If you live in a state that doesn’t have state-sponsored plans and you or your employer didn’t purchase short-term disability insurance, you may be eligible for SSDI and SSI. Both are government programs that provide cash payments to disabled Americans. However, to qualify for these benefits, you must demonstrate that you have long-term impairments after an accident that inhibit your ability to work and support yourself.

    Some common impairments from a car accident might include:

    • Back and brain injuries
    • Hearing or vision loss
    • Whiplash
    • Post-traumatic stress disorder

    Your local Social Security office has more information about which conditions are covered, the application process, and how to apply for benefits.

    Can You Qualify For Unemployment After A Car Accident?

    The short answer is “no.” However, the government pays unemployment benefits to individuals who aren’t currently working. To collect unemployment benefits after a car accident, you must be physically able to work, willing to work, and actively seeking work. If your current injury prevents you from working or seeking employment, you wouldn’t be eligible for this type of assistance.

    How Short-Term Disability After A Car Accident Can Impact Your Settlement

    In the settlement process, both sides to a legal proceeding agree to settle the case for a certain amount of money. The process typically occurs before a civil trial starts and, once agreed upon, it typically is the endpoint of a lawsuit. If you’ve been receiving short-term disability after a car accident, it could be used as a basis to reduce your settlement amount because the disability payments mitigated, or reduced, your damages.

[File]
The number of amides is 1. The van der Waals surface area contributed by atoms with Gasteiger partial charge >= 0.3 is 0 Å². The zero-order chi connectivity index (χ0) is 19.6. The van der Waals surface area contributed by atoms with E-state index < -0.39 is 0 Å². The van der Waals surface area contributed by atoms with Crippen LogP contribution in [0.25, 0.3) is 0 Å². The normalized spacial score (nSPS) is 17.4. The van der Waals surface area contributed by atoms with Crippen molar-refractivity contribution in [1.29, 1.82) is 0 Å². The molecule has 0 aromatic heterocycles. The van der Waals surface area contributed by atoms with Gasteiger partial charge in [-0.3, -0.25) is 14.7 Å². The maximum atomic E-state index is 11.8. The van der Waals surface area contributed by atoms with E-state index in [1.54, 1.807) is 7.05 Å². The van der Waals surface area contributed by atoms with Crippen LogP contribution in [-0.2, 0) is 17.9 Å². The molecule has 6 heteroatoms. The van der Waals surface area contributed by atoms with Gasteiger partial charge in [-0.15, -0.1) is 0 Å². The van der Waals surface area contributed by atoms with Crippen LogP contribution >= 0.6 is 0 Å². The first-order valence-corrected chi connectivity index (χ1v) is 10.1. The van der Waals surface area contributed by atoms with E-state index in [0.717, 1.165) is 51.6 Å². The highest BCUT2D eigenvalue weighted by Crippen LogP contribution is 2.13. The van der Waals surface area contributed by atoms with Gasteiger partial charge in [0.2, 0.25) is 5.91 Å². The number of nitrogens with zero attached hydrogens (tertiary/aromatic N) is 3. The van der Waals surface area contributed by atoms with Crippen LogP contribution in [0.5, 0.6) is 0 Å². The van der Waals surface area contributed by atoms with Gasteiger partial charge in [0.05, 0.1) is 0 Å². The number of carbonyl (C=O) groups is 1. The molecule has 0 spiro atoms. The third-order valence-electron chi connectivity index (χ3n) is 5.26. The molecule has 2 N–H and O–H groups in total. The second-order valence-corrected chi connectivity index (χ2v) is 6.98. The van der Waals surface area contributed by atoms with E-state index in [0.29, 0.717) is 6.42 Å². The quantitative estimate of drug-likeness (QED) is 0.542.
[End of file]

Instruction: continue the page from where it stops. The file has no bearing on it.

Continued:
Unlike the settlement process, when you submit a claim through your insurance company, you make a legal demand to be compensated for any car accident injuries under the terms of your pre-paid policy. If the adjuster agrees, you receive compensation from the insurance company regardless of any settlement.

    Similarly, if you’ve been approved for SSDI, you’re receiving cash benefits due to a disability. Could a car accident settlement negatively impact SSDI benefits? The answer is no. A personal injury settlement would not impact your SSDI payments. They are two different events, severing two unrelated purposes. You receive SSDI when:

    • You’ve worked enough hours to have insured status.
    • You’re currently disabled and unable to work.
    • You’ve met eligibility requirements before you filed.

    A settlement might impact other needs-based government benefits, like SSI whose purpose is to provide cash benefits for low-income people who can’t work full time due to their long-term disabilities. In this case, the cash benefit may put some individuals over the Federal Benefit Rate (FBR) that is updated yearly. As you determine whether you’re eligible for short-term disability and the impact it might have on your case, it’s always best to seek legal counsel to ensure you fully comply with existing laws.

    Do You Need Short-Term Disability After A Car Accident?

    If you have questions about short-term disability and aren’t sure what you qualify for or how it might impact your case, an experienced professional can help. Get in touch today for a free review of your case.

    Legal Disclaimer: This article contains general legal information but does not constitute professional legal advice for your particular situation and should not be interpreted as creating an attorney-client relationship. If you have legal questions, you should seek the advice of an attorney licensed in your jurisdiction.